At this point, the only thing that can be certain is that the large number of elected conservatives cannot be considered as constituting a unified bloc in Majles. This is because despite a concerted effort prior to the election to come up with a unified list of candidates under a coalition of conservative parties and organizations called the United Principlist Front (UPF), the conservatives ultimately ended up offering two major lists with UPF identified more closely with Ahmadinejad’s administration while the Comprehensive Principlist Front (CPF) identified loosely, but not formally, with more pragmatic conservatives critical of Ahmadinejad’s economic policies and erratic management style.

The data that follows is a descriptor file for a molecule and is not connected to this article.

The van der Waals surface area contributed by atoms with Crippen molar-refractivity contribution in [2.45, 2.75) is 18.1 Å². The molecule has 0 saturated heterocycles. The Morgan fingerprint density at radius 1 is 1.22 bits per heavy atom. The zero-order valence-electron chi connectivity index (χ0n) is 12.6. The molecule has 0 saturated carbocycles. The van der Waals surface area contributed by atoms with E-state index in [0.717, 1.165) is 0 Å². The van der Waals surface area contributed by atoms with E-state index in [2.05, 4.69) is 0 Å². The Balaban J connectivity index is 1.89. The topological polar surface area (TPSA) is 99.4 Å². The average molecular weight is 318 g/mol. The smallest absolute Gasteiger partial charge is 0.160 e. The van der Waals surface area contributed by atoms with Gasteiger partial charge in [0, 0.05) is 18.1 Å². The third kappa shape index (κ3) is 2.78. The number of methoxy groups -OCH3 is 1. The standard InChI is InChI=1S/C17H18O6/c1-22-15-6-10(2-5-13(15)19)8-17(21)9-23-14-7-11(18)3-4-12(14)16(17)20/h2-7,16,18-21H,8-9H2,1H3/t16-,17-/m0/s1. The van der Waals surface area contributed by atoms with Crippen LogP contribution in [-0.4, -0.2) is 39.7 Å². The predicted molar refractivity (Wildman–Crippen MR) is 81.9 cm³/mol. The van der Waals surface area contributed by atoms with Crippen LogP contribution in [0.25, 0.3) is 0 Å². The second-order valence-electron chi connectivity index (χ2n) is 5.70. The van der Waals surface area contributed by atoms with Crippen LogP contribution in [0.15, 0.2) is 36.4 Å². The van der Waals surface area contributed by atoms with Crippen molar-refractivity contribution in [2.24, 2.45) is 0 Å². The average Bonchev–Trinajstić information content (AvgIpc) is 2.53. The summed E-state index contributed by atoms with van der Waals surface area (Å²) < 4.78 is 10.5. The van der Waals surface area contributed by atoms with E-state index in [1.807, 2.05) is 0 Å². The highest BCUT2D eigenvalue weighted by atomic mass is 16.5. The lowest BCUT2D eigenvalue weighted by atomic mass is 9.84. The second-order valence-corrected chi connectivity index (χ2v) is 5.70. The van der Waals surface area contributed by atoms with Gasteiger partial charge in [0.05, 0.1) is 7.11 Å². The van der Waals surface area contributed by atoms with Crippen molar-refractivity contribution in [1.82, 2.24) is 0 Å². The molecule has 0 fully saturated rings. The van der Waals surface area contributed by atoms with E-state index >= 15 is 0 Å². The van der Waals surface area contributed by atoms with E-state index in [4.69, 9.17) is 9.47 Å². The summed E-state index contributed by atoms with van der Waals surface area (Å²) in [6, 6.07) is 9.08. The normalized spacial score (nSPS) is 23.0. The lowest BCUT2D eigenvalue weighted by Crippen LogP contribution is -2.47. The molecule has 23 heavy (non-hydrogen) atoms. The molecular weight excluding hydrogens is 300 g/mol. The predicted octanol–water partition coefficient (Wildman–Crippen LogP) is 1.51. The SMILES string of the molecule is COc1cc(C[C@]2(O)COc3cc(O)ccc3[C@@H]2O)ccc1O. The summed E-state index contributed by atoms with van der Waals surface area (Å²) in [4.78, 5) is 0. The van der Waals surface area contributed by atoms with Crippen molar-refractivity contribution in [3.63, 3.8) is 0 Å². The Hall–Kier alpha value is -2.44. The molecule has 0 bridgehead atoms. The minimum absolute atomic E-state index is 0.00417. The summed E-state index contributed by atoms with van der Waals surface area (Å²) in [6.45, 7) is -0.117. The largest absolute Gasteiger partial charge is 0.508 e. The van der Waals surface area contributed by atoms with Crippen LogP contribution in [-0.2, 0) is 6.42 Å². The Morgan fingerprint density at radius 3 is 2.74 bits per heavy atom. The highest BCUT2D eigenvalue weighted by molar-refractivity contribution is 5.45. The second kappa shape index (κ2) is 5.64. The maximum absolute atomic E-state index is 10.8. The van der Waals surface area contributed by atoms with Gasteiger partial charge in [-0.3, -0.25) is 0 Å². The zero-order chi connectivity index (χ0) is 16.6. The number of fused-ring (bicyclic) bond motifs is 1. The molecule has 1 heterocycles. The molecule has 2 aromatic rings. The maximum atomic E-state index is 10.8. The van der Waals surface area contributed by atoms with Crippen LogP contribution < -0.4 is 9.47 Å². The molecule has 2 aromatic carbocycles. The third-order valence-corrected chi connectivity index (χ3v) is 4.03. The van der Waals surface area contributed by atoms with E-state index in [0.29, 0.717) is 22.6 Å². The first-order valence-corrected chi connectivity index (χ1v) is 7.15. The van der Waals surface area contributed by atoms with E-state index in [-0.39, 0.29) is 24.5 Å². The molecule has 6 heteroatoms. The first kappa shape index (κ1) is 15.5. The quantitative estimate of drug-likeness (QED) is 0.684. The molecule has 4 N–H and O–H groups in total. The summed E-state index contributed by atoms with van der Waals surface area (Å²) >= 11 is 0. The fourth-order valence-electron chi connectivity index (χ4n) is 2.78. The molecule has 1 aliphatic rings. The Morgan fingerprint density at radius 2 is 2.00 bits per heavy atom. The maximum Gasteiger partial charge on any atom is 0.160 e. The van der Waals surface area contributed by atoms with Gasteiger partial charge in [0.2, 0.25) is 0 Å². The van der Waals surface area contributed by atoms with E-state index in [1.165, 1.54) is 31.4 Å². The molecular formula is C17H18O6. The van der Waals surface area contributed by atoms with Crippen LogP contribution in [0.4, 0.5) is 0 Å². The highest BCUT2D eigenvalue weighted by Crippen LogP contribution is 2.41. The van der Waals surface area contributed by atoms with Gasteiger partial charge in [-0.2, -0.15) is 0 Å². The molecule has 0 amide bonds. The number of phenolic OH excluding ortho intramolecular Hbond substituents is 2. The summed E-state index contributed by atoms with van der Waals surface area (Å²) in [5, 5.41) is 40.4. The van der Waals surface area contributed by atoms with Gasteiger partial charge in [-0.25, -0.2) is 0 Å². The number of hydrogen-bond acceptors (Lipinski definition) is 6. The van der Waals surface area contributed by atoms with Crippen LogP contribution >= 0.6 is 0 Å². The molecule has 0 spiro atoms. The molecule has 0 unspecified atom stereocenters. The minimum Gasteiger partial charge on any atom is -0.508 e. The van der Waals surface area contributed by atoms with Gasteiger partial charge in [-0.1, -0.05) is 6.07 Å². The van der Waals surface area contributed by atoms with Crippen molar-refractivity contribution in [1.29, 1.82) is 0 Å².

In the competition between the two conservative lists, UPF seems to have done slightly better than CPF throughout the country, suggesting that reports of Ahmadinejad’s decline and lack of popularity may be exaggerated. But since UPF was a coalition of conservative groups, including some critics of Ahmadinejad’s economic policies who may shift to the pragmatic side once elections for leadership positions are held, it is not yet clear whether Ahmadinejad supporters or opponents will have the upper hand in the new Majles.
At this point, given the divisions not only between reformists and conservatives but also among the conservatives, the forecast of a more fractured Majles than the existing one is not outlandish. But this same Majles has the potential to move to the center with effective leadership on the part of pragmatic conservatives; with pragmatic conservatives, independents, centrists and even perhaps reformists working together to put up more resistance to Ahmadinejad’s expansionist economic policies and erratic management.